Danielle Metz -- #24803-013

Life in Prison - Cocaine Conspiracy

Danielle Metz, prisoner of the drug war
I am a 28-year-old African-American woman serving three life sentences plus 20 years for cocaine related offenses. I have been incarcerated since January of 1993. I am separated from my two young children; my son Carl, 10, and my daughter Gelniesha, 6.

I am a first-time, nonviolent offender, yet because I would not and could not cooperate with the DEA, I'm serving an astonishing natural life sentence. This should be a criminal act in and of itself. How can this be justice? To sentence me to such an extreme sentence should have been unusual; unfortunately, there are many people who have been incarcerated solely because of hearsay.

My husband was accused of being part of a conspiracy to distribute five kilograms of cocaine. Shortly following his arrest, I was arrested. I believe I was indicted solely to put pressure on my husband, since the indictment named him as the leader of the conspiracy. At the time of my arrest the police told me that they were not after me but after my husband. They threatened me by saying that I would never be with my kids again if I did not tell them what they thought I knew.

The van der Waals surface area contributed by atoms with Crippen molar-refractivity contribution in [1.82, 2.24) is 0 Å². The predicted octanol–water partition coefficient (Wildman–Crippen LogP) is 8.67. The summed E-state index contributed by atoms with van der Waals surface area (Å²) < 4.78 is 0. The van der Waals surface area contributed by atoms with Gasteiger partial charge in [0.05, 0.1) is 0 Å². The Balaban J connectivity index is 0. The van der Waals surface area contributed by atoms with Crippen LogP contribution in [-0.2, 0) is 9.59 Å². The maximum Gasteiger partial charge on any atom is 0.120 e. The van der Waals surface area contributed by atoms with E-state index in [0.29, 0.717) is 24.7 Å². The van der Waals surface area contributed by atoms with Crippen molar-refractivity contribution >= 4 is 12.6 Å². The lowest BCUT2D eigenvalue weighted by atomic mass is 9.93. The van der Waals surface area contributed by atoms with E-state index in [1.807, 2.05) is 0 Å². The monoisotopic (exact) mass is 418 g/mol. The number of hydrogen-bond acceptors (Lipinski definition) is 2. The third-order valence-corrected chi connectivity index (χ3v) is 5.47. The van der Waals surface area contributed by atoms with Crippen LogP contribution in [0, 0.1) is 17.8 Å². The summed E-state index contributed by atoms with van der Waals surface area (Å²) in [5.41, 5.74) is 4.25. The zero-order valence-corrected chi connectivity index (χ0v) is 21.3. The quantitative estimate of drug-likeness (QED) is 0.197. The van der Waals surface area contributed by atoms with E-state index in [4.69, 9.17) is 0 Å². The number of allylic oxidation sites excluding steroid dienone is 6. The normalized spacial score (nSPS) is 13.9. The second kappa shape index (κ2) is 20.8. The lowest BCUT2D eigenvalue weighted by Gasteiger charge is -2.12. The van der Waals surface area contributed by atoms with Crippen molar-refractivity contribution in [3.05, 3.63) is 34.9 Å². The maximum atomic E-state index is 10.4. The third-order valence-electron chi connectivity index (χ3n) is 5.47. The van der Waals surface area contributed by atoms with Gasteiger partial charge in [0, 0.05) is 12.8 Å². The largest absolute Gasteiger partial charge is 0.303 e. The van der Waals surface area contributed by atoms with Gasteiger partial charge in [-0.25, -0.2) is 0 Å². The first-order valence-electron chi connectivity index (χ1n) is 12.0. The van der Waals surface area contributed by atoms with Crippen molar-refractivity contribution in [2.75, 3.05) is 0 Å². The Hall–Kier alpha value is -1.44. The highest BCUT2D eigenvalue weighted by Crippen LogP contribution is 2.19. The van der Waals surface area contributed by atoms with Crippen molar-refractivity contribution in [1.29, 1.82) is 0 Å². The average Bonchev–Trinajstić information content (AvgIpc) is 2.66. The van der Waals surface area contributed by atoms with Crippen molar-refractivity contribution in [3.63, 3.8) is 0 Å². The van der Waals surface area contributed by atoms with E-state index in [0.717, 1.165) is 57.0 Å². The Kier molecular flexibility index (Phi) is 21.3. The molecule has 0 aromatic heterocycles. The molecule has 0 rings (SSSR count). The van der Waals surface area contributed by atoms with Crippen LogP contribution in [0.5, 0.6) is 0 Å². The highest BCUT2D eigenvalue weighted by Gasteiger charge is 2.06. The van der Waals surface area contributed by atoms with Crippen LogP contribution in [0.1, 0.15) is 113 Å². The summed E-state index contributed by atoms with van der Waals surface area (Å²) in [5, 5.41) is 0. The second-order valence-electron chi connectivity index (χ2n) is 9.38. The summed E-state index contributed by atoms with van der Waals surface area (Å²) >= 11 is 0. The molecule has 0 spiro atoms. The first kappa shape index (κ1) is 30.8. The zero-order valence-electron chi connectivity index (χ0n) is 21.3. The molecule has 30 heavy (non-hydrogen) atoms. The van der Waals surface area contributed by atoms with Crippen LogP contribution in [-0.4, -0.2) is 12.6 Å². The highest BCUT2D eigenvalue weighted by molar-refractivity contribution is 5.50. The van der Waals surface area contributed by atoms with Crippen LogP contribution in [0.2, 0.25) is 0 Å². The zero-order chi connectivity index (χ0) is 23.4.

Our trial was delayed for one year while the DEA found people desperate enough to bear false witness against me as a retaliatory measure for not 'cooperating'. These people consisted of individuals who themselves were accused or convicted of drug-related charges and were seeking leniency or a sentence reduction on a sentence they were serving. Until my trial my attorney told me that the government had no evidence against me, and that I would likely go free.

Before my arrest several people were indicted on drug offenses and sent to prison. Every one of these people were caught with drugs in their possession. These people were offered sentence reductions to testify against me and my codefendants. Some of these 'witnesses' were serving as much as 30 years, and now the majority of them are in a halfway house or free. I sit in prison serving three life sentences plus 20 years and the guilty go unpunished. Again, I ask: is this justice?

I pray that God answers not only my prayers and the prayers of my children, but the prayers of the thousands of other mothers and children that share in this struggle for justice.